Credit Card News
Advertising Disclosure
Credit-Land.com is an independent, advertising-supported web site. Credit-Land.com receives compensation from many credit card issuers whose offers appear on our site. Compensation from our advertising partners impacts how and where their products appear on our site, including, for example, the order in which they may appear within review lists. Credit-Land.com has not reviewed all available credit card offers in the marketplace.
Credit Card Applications » News » Travel » WikiLeaks in Dire Financial Trouble

WikiLeaks in Dire Financial Trouble

By
Add to Favorites:
WikiLeaks in Dire Financial Trouble

Julian Assange made an announcement recently that he may have no other option than to shut down his website, WikiLeaks, by the end of the year. The site has been struggling financially over the past 10 months due to a blockade put into place by eBay, PayPal, Western Union, MasterCard, Bank of America, and Visa that prevents any donations made to the site from coming in via those channels. The restriction was enacted upon the heels of the organization releasing thousands of sensitive diplomatic cables from U.S. embassies all over the world.

“If WikiLeaks does not find a way to remove this blockade, given our current levels of expenditure, we will simply not be able to continue by the turn of the year,” Assange announced at a news conference that was held on Monday, according to Reuters.

WikiLeaks depends on donations to survive. Reuters reported that during the 24-hour period prior to the blocking of credit card donations, the organization reported receiving some $135,000. Currently, it is only pulling in an average of $9,700 in donations a month.

Assange claimed that the blockade, which he asserts has no legal grounds, has eliminated “95 %” of the Web site’s revenue, costing the group “tens of millions of dollars.” He went on to refer to the blockade as a “dangerous, oppressive and undemocratic” attack led by the United States, according to The New York Times.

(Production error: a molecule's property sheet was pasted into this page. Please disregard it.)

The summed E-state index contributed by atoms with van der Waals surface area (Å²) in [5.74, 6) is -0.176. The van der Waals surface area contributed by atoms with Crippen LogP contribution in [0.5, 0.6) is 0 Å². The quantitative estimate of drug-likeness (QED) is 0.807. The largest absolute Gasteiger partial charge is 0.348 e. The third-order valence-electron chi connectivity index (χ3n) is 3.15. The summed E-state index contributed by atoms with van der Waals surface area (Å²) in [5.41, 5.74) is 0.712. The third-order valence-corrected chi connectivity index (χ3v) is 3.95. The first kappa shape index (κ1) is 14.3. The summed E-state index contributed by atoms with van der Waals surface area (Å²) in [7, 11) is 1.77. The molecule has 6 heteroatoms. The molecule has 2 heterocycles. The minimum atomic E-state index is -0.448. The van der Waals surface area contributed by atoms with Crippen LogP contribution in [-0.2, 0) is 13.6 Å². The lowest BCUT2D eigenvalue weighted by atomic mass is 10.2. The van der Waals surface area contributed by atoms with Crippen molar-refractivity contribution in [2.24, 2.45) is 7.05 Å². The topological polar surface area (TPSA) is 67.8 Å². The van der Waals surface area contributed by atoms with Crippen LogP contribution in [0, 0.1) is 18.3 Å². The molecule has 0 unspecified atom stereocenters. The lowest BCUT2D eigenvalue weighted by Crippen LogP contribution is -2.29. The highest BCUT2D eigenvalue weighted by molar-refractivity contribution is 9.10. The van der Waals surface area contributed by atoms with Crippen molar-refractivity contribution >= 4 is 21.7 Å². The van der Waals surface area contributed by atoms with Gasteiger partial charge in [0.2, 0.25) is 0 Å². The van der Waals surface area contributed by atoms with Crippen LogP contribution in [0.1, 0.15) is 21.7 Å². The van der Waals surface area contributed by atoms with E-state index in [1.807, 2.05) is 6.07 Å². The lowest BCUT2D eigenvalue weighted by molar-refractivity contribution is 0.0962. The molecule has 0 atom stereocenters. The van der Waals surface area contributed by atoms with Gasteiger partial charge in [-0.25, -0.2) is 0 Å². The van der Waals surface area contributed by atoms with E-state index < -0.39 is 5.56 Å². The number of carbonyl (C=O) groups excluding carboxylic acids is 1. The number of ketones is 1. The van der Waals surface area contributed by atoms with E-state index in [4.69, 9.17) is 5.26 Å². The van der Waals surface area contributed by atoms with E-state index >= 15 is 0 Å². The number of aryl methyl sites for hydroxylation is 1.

As reported by TheNew York Times, Assange additionally stated that WikiLeaks and he were victims of a United States Treasury–led campaign “conspiracy to smear and destroy” them. He also claimed that American intelligence agencies and “right-wing” forces in the U.S. are involved. He declared that there were “high-level calls” to assassinate him and other WikiLeaks associates; however, he did not support the allegation with specifics.

The Web site WikiLeaks accepts confidential documents from leakers and whistle-blowers, and then publishes them online. Assange claimed that, as a result of the financial blockade, WikiLeaks has been forced to cease work on the processing of tens of thousands of secret documents that are in its possession. It has had, instead, to focus attention on lawsuits that have been filed in the United States, Australia, Scandinavian countries, and elsewhere. There is also been a formal petition made to the European Commission in an attempt to restore the site’s ability to receive money from donors sent via normal channels.

Add to Favorites:

Related News:

Talking About Money Equals Happiness

By Dar Dowling, Posted: September 23, 2016

Love and money are the two biggies in life and relationships, and now, according to a new study by TD Bank, couples who talk about money have a higher happiness factor than those that don't. Continue reading
Credit Card Limits Up, Up and Away

By Dar Dowling, Posted: September 22, 2016

Credit card limits had an upswing during the first six months of this year, according to a new study by Experian, with credit card limits in both the subprime and deep subprime credit range equaling $6.4 billion – the largest amount in the ... Continue reading
Students Looking to Sharpen Financial Skills

By Dar Dowling, Posted: September 21, 2016

School days are upon us and financial literacy is on students'minds, according to the U.S. Bank Student and Personal Finance Study. Continue reading
Get the latest news, articles and expert advice delivered to your inbox. It's FREE.
Earn 50,000 bonus miles after you spend $3,000 on purchases in the first 90 days — that's enough to redeem for a $500 travel statement credit
For Excellent/Good Credit
Earn 30,000 American Airlines AAdvantage® bonus miles after making $1,000 in purchases within the first 3 months of account opening
For Excellent/Good Credit
$250 Air Travel Credit each year
For Excellent Credit